China supports capacity building to help Africa develop sustainable health systems
DOCTOR Yaw Adu-boakye puts his heart into his work. The Ghanaian cardiac specialist has spent the past year as part of a medical practitioners group receiving skills training in China and is now ready to give back what he learned at home.
Adu-boakye, who practices medicine at the Komfo Anokye Teaching Hospital (KATH) in Kumasi, Ghana, was based at the Guangdong General Hospital’s Cardiovascular Institute since November 2015, being trained as a specialist in pacemakers.
In July Adu-boakye returned briefly to Ghana, along with other Ghanaian doctors, to work with a 12-member team of Chinese cardiac experts from the Institute to perform open heart surgeries on four patients and implant pacemakers on five others at KATH.
“After months of training, I returned temporarily to put my skills acquisition to work here [in Ghana],” said Adu-boakye, who hopes to set up a local pacemaker program with other Ghanaian cardiac specialists. lar disease risk factors in the Ghanaian communities” in four of the country’s regions.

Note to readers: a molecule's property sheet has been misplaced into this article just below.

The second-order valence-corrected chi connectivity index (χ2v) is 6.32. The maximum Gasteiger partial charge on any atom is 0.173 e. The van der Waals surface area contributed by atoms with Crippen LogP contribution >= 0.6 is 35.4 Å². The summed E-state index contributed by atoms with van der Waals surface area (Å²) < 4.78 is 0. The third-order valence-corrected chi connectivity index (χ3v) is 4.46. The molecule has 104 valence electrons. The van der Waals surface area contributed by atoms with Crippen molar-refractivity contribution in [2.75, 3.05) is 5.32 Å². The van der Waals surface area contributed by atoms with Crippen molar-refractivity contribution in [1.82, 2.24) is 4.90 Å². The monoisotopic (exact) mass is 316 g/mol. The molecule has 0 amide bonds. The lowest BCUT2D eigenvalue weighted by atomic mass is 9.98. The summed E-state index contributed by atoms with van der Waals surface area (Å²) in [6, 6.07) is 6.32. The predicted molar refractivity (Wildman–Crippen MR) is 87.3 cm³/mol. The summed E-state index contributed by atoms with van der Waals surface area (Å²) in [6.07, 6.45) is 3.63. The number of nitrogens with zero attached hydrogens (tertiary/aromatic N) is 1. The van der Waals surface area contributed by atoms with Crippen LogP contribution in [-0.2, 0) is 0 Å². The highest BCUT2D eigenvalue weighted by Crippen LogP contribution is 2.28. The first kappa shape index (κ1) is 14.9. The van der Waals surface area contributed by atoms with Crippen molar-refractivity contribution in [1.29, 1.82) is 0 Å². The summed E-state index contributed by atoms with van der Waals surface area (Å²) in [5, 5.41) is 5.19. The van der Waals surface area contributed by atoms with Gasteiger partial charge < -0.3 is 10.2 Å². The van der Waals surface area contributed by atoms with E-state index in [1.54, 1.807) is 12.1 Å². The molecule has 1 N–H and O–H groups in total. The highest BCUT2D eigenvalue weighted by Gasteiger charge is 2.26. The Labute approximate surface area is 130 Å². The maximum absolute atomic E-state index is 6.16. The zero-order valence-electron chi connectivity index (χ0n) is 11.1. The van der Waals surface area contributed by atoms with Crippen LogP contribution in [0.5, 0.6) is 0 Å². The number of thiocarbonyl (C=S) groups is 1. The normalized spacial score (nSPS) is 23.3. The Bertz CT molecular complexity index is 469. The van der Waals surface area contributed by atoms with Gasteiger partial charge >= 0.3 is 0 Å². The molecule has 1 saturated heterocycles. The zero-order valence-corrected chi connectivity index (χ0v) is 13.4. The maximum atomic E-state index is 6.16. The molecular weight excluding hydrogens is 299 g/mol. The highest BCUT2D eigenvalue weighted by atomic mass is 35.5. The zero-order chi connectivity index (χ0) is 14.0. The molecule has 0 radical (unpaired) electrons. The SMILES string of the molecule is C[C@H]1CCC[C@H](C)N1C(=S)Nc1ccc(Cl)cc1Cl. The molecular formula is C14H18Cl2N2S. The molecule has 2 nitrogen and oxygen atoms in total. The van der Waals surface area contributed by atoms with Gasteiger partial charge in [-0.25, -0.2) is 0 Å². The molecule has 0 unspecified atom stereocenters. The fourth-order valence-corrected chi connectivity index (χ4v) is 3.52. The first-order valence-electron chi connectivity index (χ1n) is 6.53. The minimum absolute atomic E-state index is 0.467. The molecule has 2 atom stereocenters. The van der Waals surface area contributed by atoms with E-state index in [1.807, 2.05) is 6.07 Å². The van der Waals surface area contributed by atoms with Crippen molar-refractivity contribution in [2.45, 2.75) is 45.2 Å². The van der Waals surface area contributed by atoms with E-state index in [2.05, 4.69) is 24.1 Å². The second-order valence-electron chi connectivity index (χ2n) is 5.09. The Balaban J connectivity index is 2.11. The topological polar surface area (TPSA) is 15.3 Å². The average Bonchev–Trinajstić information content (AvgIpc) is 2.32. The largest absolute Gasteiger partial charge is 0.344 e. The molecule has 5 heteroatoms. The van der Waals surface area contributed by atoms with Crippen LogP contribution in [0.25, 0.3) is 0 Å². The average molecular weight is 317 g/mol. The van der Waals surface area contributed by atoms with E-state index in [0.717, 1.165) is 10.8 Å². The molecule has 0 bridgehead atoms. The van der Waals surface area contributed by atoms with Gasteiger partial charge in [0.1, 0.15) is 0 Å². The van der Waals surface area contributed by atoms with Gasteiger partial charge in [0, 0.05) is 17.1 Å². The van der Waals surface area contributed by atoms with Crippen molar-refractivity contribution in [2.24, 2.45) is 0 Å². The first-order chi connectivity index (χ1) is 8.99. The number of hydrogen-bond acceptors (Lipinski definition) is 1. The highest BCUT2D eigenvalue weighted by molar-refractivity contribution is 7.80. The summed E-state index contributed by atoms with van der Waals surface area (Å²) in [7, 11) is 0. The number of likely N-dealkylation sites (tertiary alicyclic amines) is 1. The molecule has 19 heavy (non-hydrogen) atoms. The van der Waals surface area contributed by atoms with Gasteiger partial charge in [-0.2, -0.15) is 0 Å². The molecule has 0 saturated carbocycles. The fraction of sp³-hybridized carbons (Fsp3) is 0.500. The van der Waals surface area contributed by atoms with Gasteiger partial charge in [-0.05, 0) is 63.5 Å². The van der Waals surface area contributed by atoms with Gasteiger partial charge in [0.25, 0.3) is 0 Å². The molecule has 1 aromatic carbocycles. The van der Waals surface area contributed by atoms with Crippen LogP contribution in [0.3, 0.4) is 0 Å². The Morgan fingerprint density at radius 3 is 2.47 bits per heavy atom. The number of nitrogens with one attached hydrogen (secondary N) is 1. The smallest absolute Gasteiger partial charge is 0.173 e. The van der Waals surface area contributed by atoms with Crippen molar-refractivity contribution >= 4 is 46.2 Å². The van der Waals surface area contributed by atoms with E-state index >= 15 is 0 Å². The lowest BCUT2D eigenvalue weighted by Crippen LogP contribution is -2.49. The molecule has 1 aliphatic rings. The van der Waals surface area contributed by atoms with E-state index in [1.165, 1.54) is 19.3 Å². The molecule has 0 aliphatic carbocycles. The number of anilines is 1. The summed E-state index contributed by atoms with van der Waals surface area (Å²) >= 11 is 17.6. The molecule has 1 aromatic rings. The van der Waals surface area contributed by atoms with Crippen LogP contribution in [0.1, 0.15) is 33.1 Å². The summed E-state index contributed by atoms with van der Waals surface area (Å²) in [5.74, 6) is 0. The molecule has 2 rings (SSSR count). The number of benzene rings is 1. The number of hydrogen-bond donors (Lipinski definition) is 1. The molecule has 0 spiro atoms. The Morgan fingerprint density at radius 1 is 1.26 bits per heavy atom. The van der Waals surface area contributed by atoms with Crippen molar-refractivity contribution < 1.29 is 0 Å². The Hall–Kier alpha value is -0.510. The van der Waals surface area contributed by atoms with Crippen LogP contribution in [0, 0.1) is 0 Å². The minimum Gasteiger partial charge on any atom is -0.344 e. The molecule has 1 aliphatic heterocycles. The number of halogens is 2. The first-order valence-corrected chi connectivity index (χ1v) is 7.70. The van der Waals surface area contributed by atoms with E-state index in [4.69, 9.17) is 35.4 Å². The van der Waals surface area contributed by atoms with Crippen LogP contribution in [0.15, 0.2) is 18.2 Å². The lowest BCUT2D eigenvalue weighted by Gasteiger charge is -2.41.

“It will help to identify risk factors of heart or blood vessel diseases in communities and provide timely support and treatment systems,” said Owusu.
As one of the demonstration projects supported by China’s National Health and Family Planning Commission (NHFPC), this project aims to enhance the capacity of the Ghanaian surgeons to respond to cardiac cases and help address the public health challenges across the country.
“In order to pool our strengths and specialties and promote cooperation, 20 Chinese and African hospitals from each side will be linked through the sister hospital initiative,” said Feng Yong, Deputy Director General of NHFPC’S Department of International Cooperation at the Innovation of International Medical Aid Seminar, part of the 2016 Beijing Forum for Global Health held in August.